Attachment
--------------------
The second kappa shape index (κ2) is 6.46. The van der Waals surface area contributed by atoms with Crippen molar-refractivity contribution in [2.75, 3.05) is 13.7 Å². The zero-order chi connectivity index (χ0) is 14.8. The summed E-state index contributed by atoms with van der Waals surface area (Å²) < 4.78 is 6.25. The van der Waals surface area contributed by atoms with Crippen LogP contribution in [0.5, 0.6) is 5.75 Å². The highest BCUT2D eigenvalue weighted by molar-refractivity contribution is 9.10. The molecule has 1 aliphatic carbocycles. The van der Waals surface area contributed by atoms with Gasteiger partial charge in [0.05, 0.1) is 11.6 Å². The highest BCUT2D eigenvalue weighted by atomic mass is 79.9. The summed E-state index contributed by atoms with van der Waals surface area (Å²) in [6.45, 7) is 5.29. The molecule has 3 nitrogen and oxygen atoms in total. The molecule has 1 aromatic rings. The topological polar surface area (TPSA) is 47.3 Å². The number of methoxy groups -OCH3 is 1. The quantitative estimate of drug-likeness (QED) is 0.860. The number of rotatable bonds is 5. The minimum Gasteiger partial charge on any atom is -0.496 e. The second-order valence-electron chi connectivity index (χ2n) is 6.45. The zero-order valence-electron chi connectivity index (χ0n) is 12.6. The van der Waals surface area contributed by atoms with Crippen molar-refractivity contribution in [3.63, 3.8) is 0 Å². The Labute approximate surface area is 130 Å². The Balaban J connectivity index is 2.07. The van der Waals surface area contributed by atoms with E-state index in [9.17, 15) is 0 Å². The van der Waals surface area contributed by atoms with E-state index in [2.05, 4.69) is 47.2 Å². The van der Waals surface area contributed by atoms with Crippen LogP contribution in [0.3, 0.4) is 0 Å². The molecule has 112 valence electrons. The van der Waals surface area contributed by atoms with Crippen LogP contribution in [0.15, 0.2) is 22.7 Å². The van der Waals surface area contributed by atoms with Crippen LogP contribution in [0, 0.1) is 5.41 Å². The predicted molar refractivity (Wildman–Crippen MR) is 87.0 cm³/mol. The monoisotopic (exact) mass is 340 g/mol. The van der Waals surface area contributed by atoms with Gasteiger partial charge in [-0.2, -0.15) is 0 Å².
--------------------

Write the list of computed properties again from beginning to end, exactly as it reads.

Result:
The second kappa shape index (κ2) is 6.46. The van der Waals surface area contributed by atoms with Crippen molar-refractivity contribution in [2.75, 3.05) is 13.7 Å². The zero-order chi connectivity index (χ0) is 14.8. The summed E-state index contributed by atoms with van der Waals surface area (Å²) < 4.78 is 6.25. The van der Waals surface area contributed by atoms with Crippen LogP contribution in [0.5, 0.6) is 5.75 Å². The highest BCUT2D eigenvalue weighted by molar-refractivity contribution is 9.10. The molecule has 1 aliphatic carbocycles. The van der Waals surface area contributed by atoms with Gasteiger partial charge in [0.05, 0.1) is 11.6 Å². The highest BCUT2D eigenvalue weighted by atomic mass is 79.9. The summed E-state index contributed by atoms with van der Waals surface area (Å²) in [6.45, 7) is 5.29. The molecule has 3 nitrogen and oxygen atoms in total. The molecule has 1 aromatic rings. The topological polar surface area (TPSA) is 47.3 Å². The number of methoxy groups -OCH3 is 1. The quantitative estimate of drug-likeness (QED) is 0.860. The number of rotatable bonds is 5. The minimum Gasteiger partial charge on any atom is -0.496 e. The second-order valence-electron chi connectivity index (χ2n) is 6.45. The zero-order valence-electron chi connectivity index (χ0n) is 12.6. The van der Waals surface area contributed by atoms with Crippen molar-refractivity contribution in [3.63, 3.8) is 0 Å². The Labute approximate surface area is 130 Å². The Balaban J connectivity index is 2.07. The van der Waals surface area contributed by atoms with E-state index in [9.17, 15) is 0 Å². The van der Waals surface area contributed by atoms with E-state index in [2.05, 4.69) is 47.2 Å². The van der Waals surface area contributed by atoms with Crippen LogP contribution in [0.3, 0.4) is 0 Å². The molecule has 112 valence electrons. The van der Waals surface area contributed by atoms with Crippen LogP contribution in [0.15, 0.2) is 22.7 Å². The van der Waals surface area contributed by atoms with Crippen LogP contribution in [0, 0.1) is 5.41 Å². The predicted molar refractivity (Wildman–Crippen MR) is 87.0 cm³/mol. The monoisotopic (exact) mass is 340 g/mol. The van der Waals surface area contributed by atoms with Gasteiger partial charge in [-0.2, -0.15) is 0 Å².